The distribution of the annual anomalies of T is more similar between T. and T (cf. Figures 5.4 and 5.7) than between T. and T .. T. differ from max ° y i mm mm other thermal parameters in that the negative anomalies in the 1980s occurred in the western part of SIBR and around the Pole. Some differences in the course of the isoanomalies between and may result from the fact that, in t max' mm J 7
the case of extreme temperatures, the data available came from fewer stations.
Particularly conspicuous is the lack of such data for the stations in Greenland (except for Danmarkshavn). Due to their poor quality, these data are not available at present. They will be employed only after the process of homogenisation has been completed (Frich - personal communication). For this reason, in Figures 5.6 and 5.7 the isoanomalies around the southern and south-eastern shores of Greenland were not plotted. However, it was assumed on the basis of the calculated anomalies of that the deviations of the extreme temperatures in this area should be of the same sign (±) as T. i.e. negative.
Summing up, it must be noted that the overall spatial distribution of thermal anomalies in the Arctic changed considerably over the successive decades. Even in the warmest and the coldest decades, the Arctic was not characterised exclusively by either positive or negative deviations (see also Figures 7.1 and 7.2). BAFR was characterised by the most stable trend in the changes of T. in the period 1951-1990. T. in this area consistently dropped throughout the period. In the southern sub-region of the Canadian region
(CANSRs) and in the southern part of ATLSRe, T. was below the norm for the greater part of the period under examination, In the former area, positive anomalies occurred in the 1950s, while in the latter area such anomalies were noted in the 1980s. The most sensitive area to climatic changes is ATLR, especially its central and eastern parts and the north-eastern part of CANSRn. ATLR, except for its western and eastern parts, has not exhibited major changes in Tin the last 20 years (Figure 5.4; see also Przybylak & Usowicz 1994).
It is worth investigating how the spatial distribution of the anomalies of T. changed in the decades preceding the period under examination. Unfortunately, there were far fewer Arctic stations at the beginning of the 20th century. This is why the tracking of those changes is possible for only 8 stations from the 1920s onwards, and for another 2 stations from the 1930s (Table 5.5). Obviously, it is not possible to represent this phenomenon carto-graphically, as was done for the period 1951-1990. As the table shows, between 1921 and 1950 the mean T. for the Arctic was above the norm. It was i warmest in the 1930s (annual anomalies were around 1.0°C). This is also confirmed by the data published by Alekseev and Svyashchennikov (1991), Dmitriev (1994) and those made available by Jones (personal correspondence). These data are represented graphically in Figure 5.12. The greatest warming occurred in the winter and autumn. In the summer, on the other hand, even negative deviations were observed (in the 1920s and 1940s). These conditions prevailed throughout the greater part of the Arctic, with the possible exception being CANR in the period 1921-1940 (CANR is represented in Table 5.5 only by the Coppermine station). PACR (station Barrow) was also characterised by a slight warming. The greatest T. occurred mainly in ATLR, though T. values were also quite high in BAFR. In ATLR and SIBR, similar to the mean temperature of the Arctic the warming in the course of the year was greatest in the winter and autumn; in BAFR, the greatest warming occurred in the spring and summer, and in CANR in the winter and spring. In PACR in subsequent decades, various seasons were characterised by higher than the norm.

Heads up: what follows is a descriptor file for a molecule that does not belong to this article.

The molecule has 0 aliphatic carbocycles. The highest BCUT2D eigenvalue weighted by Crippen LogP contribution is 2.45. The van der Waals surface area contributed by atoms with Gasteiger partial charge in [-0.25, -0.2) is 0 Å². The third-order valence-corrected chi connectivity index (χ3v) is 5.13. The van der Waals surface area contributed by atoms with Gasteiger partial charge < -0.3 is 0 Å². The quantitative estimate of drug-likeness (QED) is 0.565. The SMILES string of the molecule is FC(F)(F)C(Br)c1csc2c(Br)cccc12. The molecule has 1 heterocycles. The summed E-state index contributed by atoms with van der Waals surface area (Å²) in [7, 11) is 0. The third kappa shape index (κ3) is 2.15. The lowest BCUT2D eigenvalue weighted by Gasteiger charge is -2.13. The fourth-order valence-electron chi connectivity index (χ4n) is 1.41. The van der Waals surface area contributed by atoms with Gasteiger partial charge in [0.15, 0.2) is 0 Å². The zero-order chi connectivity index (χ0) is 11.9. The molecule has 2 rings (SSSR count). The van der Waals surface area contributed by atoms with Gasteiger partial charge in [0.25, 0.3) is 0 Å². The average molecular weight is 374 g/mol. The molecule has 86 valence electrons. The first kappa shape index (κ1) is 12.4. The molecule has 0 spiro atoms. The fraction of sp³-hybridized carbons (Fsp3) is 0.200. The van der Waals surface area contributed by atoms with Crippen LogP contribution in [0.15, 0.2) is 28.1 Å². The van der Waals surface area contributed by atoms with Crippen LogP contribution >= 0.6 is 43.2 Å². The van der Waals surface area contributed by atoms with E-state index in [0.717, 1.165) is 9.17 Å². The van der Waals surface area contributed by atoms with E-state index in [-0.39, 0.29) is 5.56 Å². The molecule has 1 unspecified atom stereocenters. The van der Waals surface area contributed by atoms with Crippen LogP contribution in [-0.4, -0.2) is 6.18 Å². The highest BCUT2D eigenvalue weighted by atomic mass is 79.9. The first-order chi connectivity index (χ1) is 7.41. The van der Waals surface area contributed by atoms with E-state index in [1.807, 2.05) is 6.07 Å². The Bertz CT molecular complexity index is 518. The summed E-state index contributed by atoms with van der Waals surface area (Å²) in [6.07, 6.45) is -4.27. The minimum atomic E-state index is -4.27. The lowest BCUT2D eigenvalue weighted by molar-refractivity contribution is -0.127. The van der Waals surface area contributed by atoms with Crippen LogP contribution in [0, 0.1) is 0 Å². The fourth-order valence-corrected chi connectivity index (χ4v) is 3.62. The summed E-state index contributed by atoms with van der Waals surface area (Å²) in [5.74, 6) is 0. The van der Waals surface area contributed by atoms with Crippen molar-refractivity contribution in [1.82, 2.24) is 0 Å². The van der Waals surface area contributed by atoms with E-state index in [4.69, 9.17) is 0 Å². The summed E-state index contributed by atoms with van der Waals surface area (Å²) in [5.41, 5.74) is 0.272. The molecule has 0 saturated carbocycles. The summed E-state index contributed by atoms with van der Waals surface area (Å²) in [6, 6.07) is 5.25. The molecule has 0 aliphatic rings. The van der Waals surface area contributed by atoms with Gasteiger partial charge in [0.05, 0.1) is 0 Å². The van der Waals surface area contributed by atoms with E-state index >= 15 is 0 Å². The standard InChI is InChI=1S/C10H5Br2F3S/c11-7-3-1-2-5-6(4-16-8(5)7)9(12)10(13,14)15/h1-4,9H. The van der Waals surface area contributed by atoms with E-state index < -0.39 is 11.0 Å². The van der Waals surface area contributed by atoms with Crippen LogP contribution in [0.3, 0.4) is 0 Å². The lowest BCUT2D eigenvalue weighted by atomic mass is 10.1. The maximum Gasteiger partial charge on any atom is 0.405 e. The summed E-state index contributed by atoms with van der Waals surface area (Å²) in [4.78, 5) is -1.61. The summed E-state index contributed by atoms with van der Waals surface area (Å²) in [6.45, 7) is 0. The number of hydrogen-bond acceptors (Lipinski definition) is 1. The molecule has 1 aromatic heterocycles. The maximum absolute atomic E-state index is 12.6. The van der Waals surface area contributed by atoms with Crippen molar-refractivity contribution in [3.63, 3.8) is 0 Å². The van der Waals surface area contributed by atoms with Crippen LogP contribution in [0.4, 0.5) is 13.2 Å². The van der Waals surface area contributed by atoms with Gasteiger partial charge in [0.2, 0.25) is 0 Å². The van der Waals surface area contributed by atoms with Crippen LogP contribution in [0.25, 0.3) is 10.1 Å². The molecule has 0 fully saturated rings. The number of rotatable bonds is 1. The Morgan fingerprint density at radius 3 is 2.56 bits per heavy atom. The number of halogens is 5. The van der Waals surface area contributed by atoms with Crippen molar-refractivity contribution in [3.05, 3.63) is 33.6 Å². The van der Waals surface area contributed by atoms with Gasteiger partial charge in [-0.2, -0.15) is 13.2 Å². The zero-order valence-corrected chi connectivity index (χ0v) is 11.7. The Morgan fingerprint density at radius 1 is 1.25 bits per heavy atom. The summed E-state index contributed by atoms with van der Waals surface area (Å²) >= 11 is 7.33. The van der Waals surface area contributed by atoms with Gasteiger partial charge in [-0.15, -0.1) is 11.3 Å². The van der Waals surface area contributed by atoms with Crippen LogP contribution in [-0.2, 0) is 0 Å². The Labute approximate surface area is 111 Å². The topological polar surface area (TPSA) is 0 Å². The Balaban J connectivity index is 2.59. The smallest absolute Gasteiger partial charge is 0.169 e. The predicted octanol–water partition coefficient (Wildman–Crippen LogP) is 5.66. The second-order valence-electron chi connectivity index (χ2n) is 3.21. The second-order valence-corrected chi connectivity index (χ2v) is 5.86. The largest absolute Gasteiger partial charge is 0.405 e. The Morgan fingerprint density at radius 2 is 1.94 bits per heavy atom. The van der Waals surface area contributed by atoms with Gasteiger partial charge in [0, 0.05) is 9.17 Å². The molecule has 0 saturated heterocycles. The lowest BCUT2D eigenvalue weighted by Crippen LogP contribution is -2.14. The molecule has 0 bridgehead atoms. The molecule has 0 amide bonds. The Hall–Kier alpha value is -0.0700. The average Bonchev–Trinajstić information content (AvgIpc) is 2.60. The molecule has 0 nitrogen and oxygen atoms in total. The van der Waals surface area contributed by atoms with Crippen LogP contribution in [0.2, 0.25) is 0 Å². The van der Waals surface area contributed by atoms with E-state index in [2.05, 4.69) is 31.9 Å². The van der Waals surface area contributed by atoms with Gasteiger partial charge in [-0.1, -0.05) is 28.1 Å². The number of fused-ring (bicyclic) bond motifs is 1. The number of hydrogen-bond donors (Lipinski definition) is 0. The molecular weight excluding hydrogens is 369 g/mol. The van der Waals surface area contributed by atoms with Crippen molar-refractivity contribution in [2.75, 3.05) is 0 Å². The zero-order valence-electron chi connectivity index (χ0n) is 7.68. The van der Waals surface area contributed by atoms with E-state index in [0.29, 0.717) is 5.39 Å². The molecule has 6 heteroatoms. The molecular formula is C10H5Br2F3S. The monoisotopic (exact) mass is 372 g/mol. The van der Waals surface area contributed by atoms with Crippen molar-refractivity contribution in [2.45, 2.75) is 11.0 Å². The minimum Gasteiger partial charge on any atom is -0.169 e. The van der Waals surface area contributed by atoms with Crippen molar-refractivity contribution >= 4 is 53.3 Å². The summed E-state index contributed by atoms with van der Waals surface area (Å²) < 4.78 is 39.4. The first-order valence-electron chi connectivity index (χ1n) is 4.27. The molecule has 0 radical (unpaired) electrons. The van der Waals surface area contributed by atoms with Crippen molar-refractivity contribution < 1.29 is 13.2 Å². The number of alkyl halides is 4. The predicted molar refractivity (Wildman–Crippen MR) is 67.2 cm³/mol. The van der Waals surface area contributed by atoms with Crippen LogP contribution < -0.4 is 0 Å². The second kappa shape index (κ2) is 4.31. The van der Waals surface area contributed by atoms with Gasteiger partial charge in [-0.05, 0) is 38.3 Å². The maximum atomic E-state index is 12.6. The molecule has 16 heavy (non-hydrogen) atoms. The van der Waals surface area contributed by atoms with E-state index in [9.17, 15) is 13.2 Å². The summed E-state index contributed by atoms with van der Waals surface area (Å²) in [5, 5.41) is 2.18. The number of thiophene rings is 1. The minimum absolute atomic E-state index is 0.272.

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Do we really want the one thing that gives us its resources unconditionally to suffer even more than it is suffering now? Nature, is a part of our being from the earliest human days. We respect Nature and it gives us its bounty, but in the recent past greedy money hungry corporations have made us all so destructive, so wasteful.